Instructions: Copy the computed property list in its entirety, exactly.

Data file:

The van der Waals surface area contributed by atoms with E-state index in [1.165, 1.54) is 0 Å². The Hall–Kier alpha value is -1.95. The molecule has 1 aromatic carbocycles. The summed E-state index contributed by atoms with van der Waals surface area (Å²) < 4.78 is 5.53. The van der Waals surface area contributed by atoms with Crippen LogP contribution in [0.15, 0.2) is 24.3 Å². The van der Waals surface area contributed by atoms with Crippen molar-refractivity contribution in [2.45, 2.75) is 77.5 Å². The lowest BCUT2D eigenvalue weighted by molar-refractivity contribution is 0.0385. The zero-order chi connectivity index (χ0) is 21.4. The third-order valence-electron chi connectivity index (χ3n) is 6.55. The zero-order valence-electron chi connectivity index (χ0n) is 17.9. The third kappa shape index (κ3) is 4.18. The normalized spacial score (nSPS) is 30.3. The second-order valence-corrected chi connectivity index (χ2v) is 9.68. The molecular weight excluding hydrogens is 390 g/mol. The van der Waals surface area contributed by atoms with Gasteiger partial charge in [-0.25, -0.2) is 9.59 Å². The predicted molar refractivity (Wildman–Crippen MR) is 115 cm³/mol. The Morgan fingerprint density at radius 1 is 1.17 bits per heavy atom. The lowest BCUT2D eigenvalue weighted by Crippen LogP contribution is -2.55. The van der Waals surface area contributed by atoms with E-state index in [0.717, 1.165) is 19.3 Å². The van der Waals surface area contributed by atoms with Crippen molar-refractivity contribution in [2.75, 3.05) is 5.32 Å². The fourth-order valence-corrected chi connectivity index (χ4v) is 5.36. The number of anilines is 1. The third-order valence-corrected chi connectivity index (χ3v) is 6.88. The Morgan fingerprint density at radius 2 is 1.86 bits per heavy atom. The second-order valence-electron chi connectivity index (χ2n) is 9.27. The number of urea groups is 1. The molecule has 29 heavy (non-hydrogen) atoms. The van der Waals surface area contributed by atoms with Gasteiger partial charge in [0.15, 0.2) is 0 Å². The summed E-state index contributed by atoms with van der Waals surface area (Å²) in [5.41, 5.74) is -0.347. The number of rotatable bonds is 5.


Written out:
The van der Waals surface area contributed by atoms with E-state index in [1.165, 1.54) is 0 Å². The Hall–Kier alpha value is -1.95. The molecule has 1 aromatic carbocycles. The summed E-state index contributed by atoms with van der Waals surface area (Å²) < 4.78 is 5.53. The van der Waals surface area contributed by atoms with Crippen LogP contribution in [0.15, 0.2) is 24.3 Å². The van der Waals surface area contributed by atoms with Crippen molar-refractivity contribution in [2.45, 2.75) is 77.5 Å². The lowest BCUT2D eigenvalue weighted by molar-refractivity contribution is 0.0385. The zero-order chi connectivity index (χ0) is 21.4. The third-order valence-electron chi connectivity index (χ3n) is 6.55. The zero-order valence-electron chi connectivity index (χ0n) is 17.9. The third kappa shape index (κ3) is 4.18. The normalized spacial score (nSPS) is 30.3. The second-order valence-corrected chi connectivity index (χ2v) is 9.68. The molecular weight excluding hydrogens is 390 g/mol. The van der Waals surface area contributed by atoms with Gasteiger partial charge in [-0.25, -0.2) is 9.59 Å². The predicted molar refractivity (Wildman–Crippen MR) is 115 cm³/mol. The Morgan fingerprint density at radius 1 is 1.17 bits per heavy atom. The lowest BCUT2D eigenvalue weighted by Crippen LogP contribution is -2.55. The van der Waals surface area contributed by atoms with E-state index in [0.717, 1.165) is 19.3 Å². The van der Waals surface area contributed by atoms with Crippen molar-refractivity contribution in [2.75, 3.05) is 5.32 Å². The fourth-order valence-corrected chi connectivity index (χ4v) is 5.36. The number of anilines is 1. The third-order valence-corrected chi connectivity index (χ3v) is 6.88. The Morgan fingerprint density at radius 2 is 1.86 bits per heavy atom. The second-order valence-electron chi connectivity index (χ2n) is 9.27. The number of urea groups is 1. The molecule has 29 heavy (non-hydrogen) atoms. The van der Waals surface area contributed by atoms with Gasteiger partial charge in [0.15, 0.2) is 0 Å². The summed E-state index contributed by atoms with van der Waals surface area (Å²) in [5.41, 5.74) is -0.347. The number of rotatable bonds is 5.